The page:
When insurance agent Kelly Fristoe recently spent 30 minutes helping a client pick a mid-level health plan and the federal marketplace website froze, he called the government’s hotline and tried to finish the application. But the operator refused to credit Fristoe as an agent on the application, meaning he wouldn’t get the commission or be listed as the follow-up contact if his client needed help again later. The Wichita Falls, Texas, insurance agent is one of many brokers around the country finding frustration as they try to help customers navigate the Affordable Care Act’s marketplaces while earning the commissions they’ve long built their businesses around.
As enrollment picks up on the HealthCare.gov website, many people with modest incomes are encountering a troubling element of the federal health law: deductibles so steep they may not be able to afford the portion of medical expenses that insurance doesn’t cover. The average individual deductible for what is called a bronze plan on the exchange—the lowest-priced coverage—is $5,081 a year, according to a new report on insurance offerings in 34 of the 36 states that rely on the federally run online marketplace. That is 42% higher than the average deductible of $3,589 for an individually purchased plan in 2013 before much of the federal law took effect, according to HealthPocket Inc., a company that compares health-insurance plans for consumers.
For months, the Obama administration has heralded the low premiums of medical insurance policies on sale in the insurance exchanges created by the new health law. But as consumers dig into the details, they are finding that the deductibles and other out-of-pocket costs are often much higher than what is typical in employer-sponsored health plans. Until now, it was almost impossible for people using the federal health care website to see the deductible amounts, which consumers pay before coverage kicks in. But federal officials finally relented last week and added a “window shopping” feature that displays data on deductibles.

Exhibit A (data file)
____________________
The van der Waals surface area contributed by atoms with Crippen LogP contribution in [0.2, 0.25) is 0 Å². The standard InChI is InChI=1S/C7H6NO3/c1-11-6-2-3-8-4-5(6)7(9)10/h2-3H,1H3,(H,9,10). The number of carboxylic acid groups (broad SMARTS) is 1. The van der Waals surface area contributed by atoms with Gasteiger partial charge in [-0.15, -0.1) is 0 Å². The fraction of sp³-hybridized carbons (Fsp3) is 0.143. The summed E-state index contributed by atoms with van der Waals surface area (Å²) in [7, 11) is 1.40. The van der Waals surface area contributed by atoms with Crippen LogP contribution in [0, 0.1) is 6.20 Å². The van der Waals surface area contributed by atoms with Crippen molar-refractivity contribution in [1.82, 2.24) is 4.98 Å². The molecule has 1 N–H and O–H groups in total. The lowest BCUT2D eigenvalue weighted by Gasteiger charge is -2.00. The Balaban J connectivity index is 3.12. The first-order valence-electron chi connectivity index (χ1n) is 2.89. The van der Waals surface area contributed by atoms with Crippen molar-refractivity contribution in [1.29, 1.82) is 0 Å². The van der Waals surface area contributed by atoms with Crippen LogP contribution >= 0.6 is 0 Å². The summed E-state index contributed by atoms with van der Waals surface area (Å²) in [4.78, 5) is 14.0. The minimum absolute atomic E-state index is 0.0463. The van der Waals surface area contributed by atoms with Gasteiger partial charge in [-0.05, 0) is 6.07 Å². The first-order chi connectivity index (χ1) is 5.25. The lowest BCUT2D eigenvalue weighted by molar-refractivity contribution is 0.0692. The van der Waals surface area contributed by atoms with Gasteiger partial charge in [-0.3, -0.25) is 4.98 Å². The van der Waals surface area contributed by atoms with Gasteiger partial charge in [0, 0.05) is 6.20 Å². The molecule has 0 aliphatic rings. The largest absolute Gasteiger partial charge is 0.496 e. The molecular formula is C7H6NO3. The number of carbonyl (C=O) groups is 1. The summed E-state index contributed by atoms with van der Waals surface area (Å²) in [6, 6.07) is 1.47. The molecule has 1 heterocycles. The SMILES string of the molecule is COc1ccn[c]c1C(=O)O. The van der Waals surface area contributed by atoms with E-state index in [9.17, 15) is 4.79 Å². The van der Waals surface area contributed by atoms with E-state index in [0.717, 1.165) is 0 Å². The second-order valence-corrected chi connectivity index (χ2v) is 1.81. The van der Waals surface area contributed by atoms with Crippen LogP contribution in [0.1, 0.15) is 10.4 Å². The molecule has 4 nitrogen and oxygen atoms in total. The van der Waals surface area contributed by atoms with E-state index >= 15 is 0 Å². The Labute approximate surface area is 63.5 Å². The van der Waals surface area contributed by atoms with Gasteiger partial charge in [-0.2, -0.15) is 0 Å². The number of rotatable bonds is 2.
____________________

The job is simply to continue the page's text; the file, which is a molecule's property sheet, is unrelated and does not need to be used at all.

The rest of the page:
The Uranium Processing Facility, one of the biggest projects on the federal agenda and perhaps the biggest construction project in Tennessee history, will be the main subject of an all-day public hearing Tuesday at the Knoxville Convention Center. The focus, however, won’t be on economic development or building a base of suppliers and subcontractors for the new multibillion-dollar production center at the Y-12 nuclear weapons plant in Oak Ridge. Tuesday’s hearing of the Defense Nuclear Facilities Safety Board will be all about safety.
Most of us watching the looming budget showdown do so with a sense of dread. The last one left congressional approval at 9%, the president’s popularity at a new low, and consumer confidence at levels not seen since the 2008 financial crisis. The trouble, of course, is finding common ground on a 10-year budget framework or even on a six-week punt. Hopefully, they will find common ground. If we are committed to evidence, though, there’s one area where we ought to be able to agree: early-childhood education. Investments in pre-kindergarten education have among the highest payoffs of any government policy, and whatever budget agreement emerges should restore the country’s long-standing commitment to early education.